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The End of Bar Kochba

What was the ultimate end of Bar Kochba (Ben Koziva), who was believed by Rabbi Akiva to be Moshiach?

In Hilchos Taaniyos, Maimonides writes that Ben Koziva was killed by the Romans. Raavad, by contrast, writes that he was killed by order of the Rabbinical court: “The Sages dispatched people to test whether or not he could judge by his sense of smell, and since he could not, they killed him.”

It could be argued that there is no difference of opinion as to what actually happened, and that all agree that he was killed by the gentiles. The difference of opinion may be understood as follows:

According to the view of Maimonides (following the view of R. Akiva), that Mashiach does not have to be able to work miracles and wonders, Ben Koziva was killed simply “because of [his] sins,” and not because he was unable to “judge by his sense of smell.”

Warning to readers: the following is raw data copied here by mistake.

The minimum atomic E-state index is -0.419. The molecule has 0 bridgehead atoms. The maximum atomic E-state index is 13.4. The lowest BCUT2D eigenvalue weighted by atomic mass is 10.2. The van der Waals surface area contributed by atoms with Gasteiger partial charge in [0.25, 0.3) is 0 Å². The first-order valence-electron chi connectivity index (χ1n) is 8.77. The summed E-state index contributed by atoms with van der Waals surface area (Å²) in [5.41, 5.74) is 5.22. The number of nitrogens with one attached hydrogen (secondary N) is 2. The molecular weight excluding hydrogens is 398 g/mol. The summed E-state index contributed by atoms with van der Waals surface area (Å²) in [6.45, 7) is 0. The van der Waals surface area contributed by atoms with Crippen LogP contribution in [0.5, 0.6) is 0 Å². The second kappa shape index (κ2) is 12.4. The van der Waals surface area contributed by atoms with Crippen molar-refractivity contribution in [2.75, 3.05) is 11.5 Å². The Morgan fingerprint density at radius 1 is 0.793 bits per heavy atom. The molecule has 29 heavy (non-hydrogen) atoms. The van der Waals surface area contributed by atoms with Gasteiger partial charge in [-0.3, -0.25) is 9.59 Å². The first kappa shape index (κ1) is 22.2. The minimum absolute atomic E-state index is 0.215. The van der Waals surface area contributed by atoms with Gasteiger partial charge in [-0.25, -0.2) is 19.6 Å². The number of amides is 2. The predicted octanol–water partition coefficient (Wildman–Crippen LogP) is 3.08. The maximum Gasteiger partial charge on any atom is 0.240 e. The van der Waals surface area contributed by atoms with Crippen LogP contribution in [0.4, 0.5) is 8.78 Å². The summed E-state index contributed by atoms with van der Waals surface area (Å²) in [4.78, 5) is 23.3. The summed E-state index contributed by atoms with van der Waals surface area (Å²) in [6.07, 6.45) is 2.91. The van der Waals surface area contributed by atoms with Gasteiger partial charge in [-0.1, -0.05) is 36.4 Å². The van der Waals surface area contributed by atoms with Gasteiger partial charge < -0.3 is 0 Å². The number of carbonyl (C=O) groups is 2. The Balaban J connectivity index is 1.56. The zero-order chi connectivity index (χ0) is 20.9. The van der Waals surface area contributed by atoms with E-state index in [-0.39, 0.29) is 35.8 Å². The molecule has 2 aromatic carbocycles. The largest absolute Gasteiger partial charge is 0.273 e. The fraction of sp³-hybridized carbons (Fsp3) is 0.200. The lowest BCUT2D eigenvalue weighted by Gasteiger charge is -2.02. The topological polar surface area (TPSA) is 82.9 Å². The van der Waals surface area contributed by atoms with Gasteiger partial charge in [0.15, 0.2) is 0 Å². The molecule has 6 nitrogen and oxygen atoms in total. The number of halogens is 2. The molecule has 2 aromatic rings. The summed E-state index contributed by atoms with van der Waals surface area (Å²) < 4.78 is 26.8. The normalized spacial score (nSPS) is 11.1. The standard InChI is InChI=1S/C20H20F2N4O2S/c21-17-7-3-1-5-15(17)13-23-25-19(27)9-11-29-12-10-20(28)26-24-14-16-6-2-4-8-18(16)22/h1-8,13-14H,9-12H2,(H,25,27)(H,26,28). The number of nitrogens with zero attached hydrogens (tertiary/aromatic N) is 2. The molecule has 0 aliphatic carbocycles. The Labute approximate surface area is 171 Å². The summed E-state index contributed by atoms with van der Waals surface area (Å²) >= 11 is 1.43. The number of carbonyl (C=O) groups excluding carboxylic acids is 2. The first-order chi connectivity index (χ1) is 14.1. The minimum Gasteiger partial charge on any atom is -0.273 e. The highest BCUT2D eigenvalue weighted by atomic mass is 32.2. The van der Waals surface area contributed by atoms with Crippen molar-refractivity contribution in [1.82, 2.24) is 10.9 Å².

According to the view of Raavad (following the view of the Talmud in Sanhedrin and the opinion of R. Yochanan ben Torta, that Mashiach does have to be able to work miracles and wonders, Ben Koziva was liable to the death penalty because he was incapable of “judging by his sense of smell.”

The rationale is as follows: The absence of this sign proved that he was not Mashiach; he battled against the gentiles (thinking that he was Mashiach despite his inability to judge by his sense of smell, because he held the view of R. Akiva); many Jews perished in these battles; accordingly, he was now liable to the death penalty since he had caused Jewish blood to be spilled in vain. Even though in fact it was the gentiles who killed him, they “killed a man who was already [sentenced by the beis din to be] killed.” Thus, too, Ridbaz quotes the Talmud (“Seeing that he was unable to judge by his sense of smell they killed him”) and explains: “This means that they dissociated themselves from him and the gentiles came and killed him.”

(Sources: Hilchot Taaniyot 5:2; Raavad’s Gloss on Hilchot Melachim 11:3; Sanhedrin 93b; Likutei Sichot vol. 27, p. 200.  Excerpted from From Exile to Redemption, published by Sichot in English, p. 172)

 

 


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